Third grade teachers are working to ensure that their students continue to gain confidence in their reading, writing and speaking skills. Students are able to make choices from a wide variety of texts appropriate to their reading level. They can choose from poetry, fiction, nonfiction, drama and information from sources other than books such as magazines or online. Students have mastered the basics of reading and are refining their skills to improve their silent reading, research skills, writing technique and oral presentations. They are also able to read and comprehend written instructions.
Students work on their word recognition and on increasing their vocabularies. Reading at this level requires the student to recognize and use complex word families to discover the meaning of unfamiliar multisyllabic words. They also are expected to use the surrounding words and sentences to decipher meanings of unknown words. They learn the meanings of common prefixes and suffixes to help them deconstruct and understand new words. Students are expected to use dictionaries to improve their vocabularies and spelling skills.
Reading comprehension can be improved upon by the use of informational texts. Students are taught to ask questions, use glossaries, tables of content and chapter headings and title information in expository texts to locate information. Students are expected to support their answers with knowledge they can prove by using the text itself. In third grade, students should be able to remember main events and predict future events in the text. They should differentiate between the main idea and secondary supports and be able to pull important facts from the text to prove their answers.
Teachers expect the students to understand characters by their actions and words and how the author describes them. They should recognize and understand the universal themes present in literature and how they relate to contemporary issues. Third graders should be able to categorize literature by its forms, knowing that drama is written as mostly dialogue with stage direction, poetry has unique or sometimes no structure and prose can be fiction or factual. They are expected to know the plots and literary devices of classic fairy and folktales and should be able to compare myths from various cultures to find the differences and similarities.
Grade Three Language Arts Worksheets:
Language Skills, Parts of Speech, Reading, Reading Comprehension, Writing
Students learn more about the words themselves and how they can be used to evoke deeper meaning by their arrangement or usage. New writing techniques are introduced and students learn how authors use word patterns and imagery to add interest to their writing.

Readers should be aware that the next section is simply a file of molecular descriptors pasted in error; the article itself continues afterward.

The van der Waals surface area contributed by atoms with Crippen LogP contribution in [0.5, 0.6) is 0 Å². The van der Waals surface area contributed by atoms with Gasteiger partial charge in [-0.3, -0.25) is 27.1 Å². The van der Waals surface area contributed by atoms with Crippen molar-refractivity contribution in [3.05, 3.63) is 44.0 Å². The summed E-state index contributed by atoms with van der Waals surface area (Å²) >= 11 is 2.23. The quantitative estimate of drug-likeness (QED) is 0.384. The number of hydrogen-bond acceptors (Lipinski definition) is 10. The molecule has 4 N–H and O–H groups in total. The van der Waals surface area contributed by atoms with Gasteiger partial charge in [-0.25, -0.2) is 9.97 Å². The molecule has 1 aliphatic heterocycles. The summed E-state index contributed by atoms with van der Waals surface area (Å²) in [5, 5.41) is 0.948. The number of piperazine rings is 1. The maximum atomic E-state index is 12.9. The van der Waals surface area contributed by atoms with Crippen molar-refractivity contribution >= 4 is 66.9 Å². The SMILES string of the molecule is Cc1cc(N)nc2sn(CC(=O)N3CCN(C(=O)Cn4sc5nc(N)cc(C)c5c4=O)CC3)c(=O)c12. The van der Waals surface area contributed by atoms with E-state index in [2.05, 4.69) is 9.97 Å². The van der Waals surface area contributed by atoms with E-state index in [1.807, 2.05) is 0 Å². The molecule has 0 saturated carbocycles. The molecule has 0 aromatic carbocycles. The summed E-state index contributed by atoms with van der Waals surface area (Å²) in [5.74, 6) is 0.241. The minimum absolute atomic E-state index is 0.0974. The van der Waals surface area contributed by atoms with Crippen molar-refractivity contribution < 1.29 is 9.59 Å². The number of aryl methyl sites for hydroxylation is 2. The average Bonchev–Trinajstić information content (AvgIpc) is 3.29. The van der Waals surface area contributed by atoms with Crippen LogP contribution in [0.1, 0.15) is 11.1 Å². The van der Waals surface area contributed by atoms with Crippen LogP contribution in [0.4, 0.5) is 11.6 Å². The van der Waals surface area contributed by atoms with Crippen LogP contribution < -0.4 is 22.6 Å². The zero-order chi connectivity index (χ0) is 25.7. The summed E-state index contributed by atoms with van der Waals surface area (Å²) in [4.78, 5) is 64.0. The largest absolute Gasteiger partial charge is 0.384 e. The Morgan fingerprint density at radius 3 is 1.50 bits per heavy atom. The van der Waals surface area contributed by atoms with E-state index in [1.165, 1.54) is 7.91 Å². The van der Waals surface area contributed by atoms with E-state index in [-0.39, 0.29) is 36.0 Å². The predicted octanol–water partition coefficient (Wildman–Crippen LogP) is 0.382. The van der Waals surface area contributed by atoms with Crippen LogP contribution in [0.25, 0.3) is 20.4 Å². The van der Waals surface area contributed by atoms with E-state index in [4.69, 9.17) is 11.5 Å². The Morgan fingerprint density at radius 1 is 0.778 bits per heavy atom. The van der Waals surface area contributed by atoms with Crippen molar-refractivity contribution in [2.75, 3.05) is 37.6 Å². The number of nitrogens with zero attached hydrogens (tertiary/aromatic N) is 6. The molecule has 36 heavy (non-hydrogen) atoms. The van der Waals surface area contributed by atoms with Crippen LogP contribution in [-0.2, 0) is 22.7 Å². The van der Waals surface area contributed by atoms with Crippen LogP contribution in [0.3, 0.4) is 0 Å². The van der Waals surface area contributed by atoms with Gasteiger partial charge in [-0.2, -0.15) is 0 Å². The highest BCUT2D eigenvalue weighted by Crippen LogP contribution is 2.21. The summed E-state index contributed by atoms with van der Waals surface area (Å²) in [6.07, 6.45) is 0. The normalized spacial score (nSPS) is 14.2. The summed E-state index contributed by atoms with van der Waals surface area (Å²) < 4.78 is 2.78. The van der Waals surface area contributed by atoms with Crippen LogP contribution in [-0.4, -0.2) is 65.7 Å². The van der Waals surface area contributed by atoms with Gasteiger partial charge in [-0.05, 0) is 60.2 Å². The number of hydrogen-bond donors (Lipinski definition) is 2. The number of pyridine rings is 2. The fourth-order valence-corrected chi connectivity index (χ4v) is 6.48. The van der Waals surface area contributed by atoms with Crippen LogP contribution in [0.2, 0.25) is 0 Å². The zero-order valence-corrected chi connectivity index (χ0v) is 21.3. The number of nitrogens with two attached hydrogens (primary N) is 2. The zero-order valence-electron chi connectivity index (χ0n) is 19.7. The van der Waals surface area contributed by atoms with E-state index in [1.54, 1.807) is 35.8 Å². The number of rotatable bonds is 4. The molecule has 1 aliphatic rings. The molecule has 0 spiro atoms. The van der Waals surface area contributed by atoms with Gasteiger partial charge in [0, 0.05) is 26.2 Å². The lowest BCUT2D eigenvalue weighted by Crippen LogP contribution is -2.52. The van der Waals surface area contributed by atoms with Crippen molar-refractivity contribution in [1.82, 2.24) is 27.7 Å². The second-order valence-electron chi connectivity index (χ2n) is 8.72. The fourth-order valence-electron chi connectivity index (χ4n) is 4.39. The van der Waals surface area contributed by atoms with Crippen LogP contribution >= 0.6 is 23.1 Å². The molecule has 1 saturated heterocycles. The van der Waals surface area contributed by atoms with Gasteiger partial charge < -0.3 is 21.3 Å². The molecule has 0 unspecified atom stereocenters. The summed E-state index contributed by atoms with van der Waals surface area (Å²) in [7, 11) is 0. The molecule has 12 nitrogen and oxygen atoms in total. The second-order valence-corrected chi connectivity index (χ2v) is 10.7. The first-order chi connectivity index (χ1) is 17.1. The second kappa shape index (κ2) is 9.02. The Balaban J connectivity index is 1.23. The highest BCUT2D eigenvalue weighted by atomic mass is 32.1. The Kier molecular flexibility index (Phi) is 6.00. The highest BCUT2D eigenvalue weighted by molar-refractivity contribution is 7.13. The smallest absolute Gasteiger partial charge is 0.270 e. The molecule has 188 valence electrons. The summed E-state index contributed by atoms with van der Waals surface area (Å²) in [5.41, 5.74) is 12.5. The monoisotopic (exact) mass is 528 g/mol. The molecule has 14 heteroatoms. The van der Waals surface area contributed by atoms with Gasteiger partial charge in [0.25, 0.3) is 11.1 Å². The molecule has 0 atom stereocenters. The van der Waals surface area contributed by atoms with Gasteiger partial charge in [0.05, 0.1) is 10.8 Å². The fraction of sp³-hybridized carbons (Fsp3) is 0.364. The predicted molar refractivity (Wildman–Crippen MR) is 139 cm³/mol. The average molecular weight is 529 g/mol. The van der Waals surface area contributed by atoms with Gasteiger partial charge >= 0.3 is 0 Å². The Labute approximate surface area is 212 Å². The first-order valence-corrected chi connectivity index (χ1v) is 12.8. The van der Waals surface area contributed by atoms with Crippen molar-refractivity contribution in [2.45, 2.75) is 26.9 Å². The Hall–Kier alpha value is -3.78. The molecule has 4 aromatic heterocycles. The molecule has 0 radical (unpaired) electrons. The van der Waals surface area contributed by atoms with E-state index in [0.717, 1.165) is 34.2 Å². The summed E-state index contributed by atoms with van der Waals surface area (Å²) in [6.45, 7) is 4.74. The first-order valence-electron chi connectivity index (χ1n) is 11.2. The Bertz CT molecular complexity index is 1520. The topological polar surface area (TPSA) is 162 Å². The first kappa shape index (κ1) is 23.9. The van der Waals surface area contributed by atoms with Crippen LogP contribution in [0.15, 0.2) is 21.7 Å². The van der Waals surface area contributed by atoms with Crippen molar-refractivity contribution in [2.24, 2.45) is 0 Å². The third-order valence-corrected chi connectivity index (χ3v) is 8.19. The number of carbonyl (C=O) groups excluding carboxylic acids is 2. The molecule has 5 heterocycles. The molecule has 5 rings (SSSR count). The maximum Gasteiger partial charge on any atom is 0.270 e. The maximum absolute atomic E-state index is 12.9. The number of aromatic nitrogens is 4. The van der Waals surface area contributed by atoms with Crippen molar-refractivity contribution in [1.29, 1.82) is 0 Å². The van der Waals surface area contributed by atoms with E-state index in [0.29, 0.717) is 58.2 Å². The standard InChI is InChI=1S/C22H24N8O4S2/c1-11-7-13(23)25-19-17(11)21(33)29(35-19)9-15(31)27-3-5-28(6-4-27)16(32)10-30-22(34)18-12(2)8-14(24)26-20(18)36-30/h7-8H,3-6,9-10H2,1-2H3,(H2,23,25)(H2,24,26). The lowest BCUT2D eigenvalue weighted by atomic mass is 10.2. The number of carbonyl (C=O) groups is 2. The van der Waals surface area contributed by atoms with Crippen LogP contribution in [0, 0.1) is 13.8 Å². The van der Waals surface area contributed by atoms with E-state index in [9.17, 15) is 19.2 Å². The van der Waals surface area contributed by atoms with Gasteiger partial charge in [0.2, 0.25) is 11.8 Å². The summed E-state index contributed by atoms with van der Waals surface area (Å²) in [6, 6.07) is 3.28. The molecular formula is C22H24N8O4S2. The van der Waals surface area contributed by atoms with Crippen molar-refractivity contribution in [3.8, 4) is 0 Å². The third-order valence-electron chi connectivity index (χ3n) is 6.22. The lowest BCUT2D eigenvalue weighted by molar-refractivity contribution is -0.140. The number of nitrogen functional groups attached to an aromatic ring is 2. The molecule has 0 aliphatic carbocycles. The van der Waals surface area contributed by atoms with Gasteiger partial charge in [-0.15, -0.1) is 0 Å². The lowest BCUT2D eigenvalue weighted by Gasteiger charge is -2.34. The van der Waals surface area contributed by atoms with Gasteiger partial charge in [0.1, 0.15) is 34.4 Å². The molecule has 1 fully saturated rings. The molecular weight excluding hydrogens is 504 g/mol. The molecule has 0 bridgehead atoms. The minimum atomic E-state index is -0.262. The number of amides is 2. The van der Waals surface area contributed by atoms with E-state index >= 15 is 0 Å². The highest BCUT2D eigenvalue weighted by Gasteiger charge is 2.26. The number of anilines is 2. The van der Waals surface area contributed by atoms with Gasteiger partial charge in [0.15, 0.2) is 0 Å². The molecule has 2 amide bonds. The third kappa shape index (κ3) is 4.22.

In writing, students focus on writing paragraphs with a topic sentence and supporting sentences. Students are introduced to cursive writing and learn the structure of spacing and margins. Third graders learn more about libraries and reference materials and how to use them. The students learn the rules of writing narrative and start to include more facts and information to drive the plot and show why the specific subject matter was chosen. Students are encouraged to provide details that cause readers to experience the narrative through their senses. Conventions of writing personal business letters and forms are introduced with the student expected to be able to write invitations, thank you notes, personal letters and business correspondence.
The elements of grammar that are so important in speaking are just as important in writing, if not more so. Third graders are taught to keep their subjects and verbs in agreement, keep verb tenses consistent throughout the piece and use subjects and verbs correctly. More punctuation rules are introduced, as are more rules of capitalization. Students are expected to recognize common homophones and know which one to use. Vocabulary lists contain more words that are contractions or have irregular endings when pluralized or orthographic patterns.
In the third grade classroom, students are encouraged to listen to a speaker and be able to ask questions that show they have comprehended what has been said. They should be able to identify individual phrasings used by the speaker and be able to paraphrase and tell the story in their own words.